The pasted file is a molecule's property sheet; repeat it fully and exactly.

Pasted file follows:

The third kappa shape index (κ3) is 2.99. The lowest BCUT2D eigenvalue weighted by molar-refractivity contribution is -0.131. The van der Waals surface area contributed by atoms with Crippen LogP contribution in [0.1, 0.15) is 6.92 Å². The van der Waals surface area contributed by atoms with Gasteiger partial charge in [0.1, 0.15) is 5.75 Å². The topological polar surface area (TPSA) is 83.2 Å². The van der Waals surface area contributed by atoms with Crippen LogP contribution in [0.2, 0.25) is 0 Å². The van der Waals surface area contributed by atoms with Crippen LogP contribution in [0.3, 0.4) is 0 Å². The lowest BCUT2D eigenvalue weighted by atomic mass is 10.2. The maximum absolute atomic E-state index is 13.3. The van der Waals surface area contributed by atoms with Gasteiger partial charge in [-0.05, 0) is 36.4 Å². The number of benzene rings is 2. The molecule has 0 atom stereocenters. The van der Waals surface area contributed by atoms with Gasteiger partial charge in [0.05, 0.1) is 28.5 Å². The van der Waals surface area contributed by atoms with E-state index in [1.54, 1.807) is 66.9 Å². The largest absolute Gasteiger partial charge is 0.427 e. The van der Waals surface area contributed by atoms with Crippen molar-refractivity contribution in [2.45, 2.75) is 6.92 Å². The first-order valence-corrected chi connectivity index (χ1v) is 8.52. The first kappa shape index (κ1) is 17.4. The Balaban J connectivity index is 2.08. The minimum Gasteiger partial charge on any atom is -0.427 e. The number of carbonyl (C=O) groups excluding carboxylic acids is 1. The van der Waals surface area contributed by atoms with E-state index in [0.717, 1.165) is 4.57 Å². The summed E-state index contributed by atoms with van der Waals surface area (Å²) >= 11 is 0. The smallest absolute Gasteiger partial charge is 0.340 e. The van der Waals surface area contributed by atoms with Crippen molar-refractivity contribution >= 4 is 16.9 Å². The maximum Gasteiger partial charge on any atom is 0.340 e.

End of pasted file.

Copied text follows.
The third kappa shape index (κ3) is 2.99. The lowest BCUT2D eigenvalue weighted by molar-refractivity contribution is -0.131. The van der Waals surface area contributed by atoms with Crippen LogP contribution in [0.1, 0.15) is 6.92 Å². The van der Waals surface area contributed by atoms with Gasteiger partial charge in [0.1, 0.15) is 5.75 Å². The topological polar surface area (TPSA) is 83.2 Å². The van der Waals surface area contributed by atoms with Crippen LogP contribution in [0.2, 0.25) is 0 Å². The van der Waals surface area contributed by atoms with Crippen LogP contribution in [0.3, 0.4) is 0 Å². The lowest BCUT2D eigenvalue weighted by atomic mass is 10.2. The maximum absolute atomic E-state index is 13.3. The van der Waals surface area contributed by atoms with Gasteiger partial charge in [-0.05, 0) is 36.4 Å². The number of benzene rings is 2. The molecule has 0 atom stereocenters. The van der Waals surface area contributed by atoms with Gasteiger partial charge in [0.05, 0.1) is 28.5 Å². The van der Waals surface area contributed by atoms with E-state index in [1.54, 1.807) is 66.9 Å². The largest absolute Gasteiger partial charge is 0.427 e. The van der Waals surface area contributed by atoms with Crippen molar-refractivity contribution in [2.45, 2.75) is 6.92 Å². The first-order valence-corrected chi connectivity index (χ1v) is 8.52. The first kappa shape index (κ1) is 17.4. The Balaban J connectivity index is 2.08. The minimum Gasteiger partial charge on any atom is -0.427 e. The number of carbonyl (C=O) groups excluding carboxylic acids is 1. The van der Waals surface area contributed by atoms with E-state index in [0.717, 1.165) is 4.57 Å². The summed E-state index contributed by atoms with van der Waals surface area (Å²) >= 11 is 0. The smallest absolute Gasteiger partial charge is 0.340 e. The van der Waals surface area contributed by atoms with Crippen molar-refractivity contribution >= 4 is 16.9 Å². The maximum Gasteiger partial charge on any atom is 0.340 e.